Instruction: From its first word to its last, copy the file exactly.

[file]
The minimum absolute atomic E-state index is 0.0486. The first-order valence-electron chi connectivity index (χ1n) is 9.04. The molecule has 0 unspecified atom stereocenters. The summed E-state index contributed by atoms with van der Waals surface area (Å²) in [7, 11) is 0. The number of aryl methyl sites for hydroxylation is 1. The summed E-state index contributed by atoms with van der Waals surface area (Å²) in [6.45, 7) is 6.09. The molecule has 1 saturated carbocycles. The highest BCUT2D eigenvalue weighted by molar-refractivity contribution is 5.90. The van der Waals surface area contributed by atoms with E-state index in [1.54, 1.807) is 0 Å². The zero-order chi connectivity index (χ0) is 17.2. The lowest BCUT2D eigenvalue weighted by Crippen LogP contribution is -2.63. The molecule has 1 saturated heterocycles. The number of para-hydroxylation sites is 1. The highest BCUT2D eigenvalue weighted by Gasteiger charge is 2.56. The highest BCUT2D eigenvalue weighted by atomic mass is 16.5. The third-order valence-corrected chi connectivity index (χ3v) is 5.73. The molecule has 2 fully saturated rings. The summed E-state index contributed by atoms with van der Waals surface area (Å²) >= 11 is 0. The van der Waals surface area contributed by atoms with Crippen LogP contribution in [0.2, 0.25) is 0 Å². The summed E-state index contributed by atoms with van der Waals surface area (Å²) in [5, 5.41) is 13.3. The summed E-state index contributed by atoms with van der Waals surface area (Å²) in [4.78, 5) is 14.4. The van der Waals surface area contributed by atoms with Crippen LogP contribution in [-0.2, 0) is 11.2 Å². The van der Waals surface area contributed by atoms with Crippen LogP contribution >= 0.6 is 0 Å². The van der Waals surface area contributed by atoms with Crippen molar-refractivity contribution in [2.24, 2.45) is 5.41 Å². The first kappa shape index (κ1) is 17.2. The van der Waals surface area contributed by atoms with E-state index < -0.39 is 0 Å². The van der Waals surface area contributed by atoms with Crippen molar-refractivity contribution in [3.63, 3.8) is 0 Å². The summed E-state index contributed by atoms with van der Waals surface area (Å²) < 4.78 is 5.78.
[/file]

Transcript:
The minimum absolute atomic E-state index is 0.0486. The first-order valence-electron chi connectivity index (χ1n) is 9.04. The molecule has 0 unspecified atom stereocenters. The summed E-state index contributed by atoms with van der Waals surface area (Å²) in [7, 11) is 0. The number of aryl methyl sites for hydroxylation is 1. The summed E-state index contributed by atoms with van der Waals surface area (Å²) in [6.45, 7) is 6.09. The molecule has 1 saturated carbocycles. The highest BCUT2D eigenvalue weighted by molar-refractivity contribution is 5.90. The van der Waals surface area contributed by atoms with E-state index in [1.54, 1.807) is 0 Å². The zero-order chi connectivity index (χ0) is 17.2. The lowest BCUT2D eigenvalue weighted by Crippen LogP contribution is -2.63. The molecule has 1 saturated heterocycles. The number of para-hydroxylation sites is 1. The highest BCUT2D eigenvalue weighted by Gasteiger charge is 2.56. The highest BCUT2D eigenvalue weighted by atomic mass is 16.5. The third-order valence-corrected chi connectivity index (χ3v) is 5.73. The molecule has 2 fully saturated rings. The summed E-state index contributed by atoms with van der Waals surface area (Å²) >= 11 is 0. The van der Waals surface area contributed by atoms with Crippen LogP contribution in [0.2, 0.25) is 0 Å². The summed E-state index contributed by atoms with van der Waals surface area (Å²) in [5, 5.41) is 13.3. The summed E-state index contributed by atoms with van der Waals surface area (Å²) in [4.78, 5) is 14.4. The van der Waals surface area contributed by atoms with Crippen LogP contribution in [-0.2, 0) is 11.2 Å². The van der Waals surface area contributed by atoms with Crippen LogP contribution >= 0.6 is 0 Å². The van der Waals surface area contributed by atoms with Crippen molar-refractivity contribution in [2.24, 2.45) is 5.41 Å². The first kappa shape index (κ1) is 17.2. The van der Waals surface area contributed by atoms with E-state index < -0.39 is 0 Å². The van der Waals surface area contributed by atoms with Crippen molar-refractivity contribution in [3.63, 3.8) is 0 Å². The summed E-state index contributed by atoms with van der Waals surface area (Å²) < 4.78 is 5.78.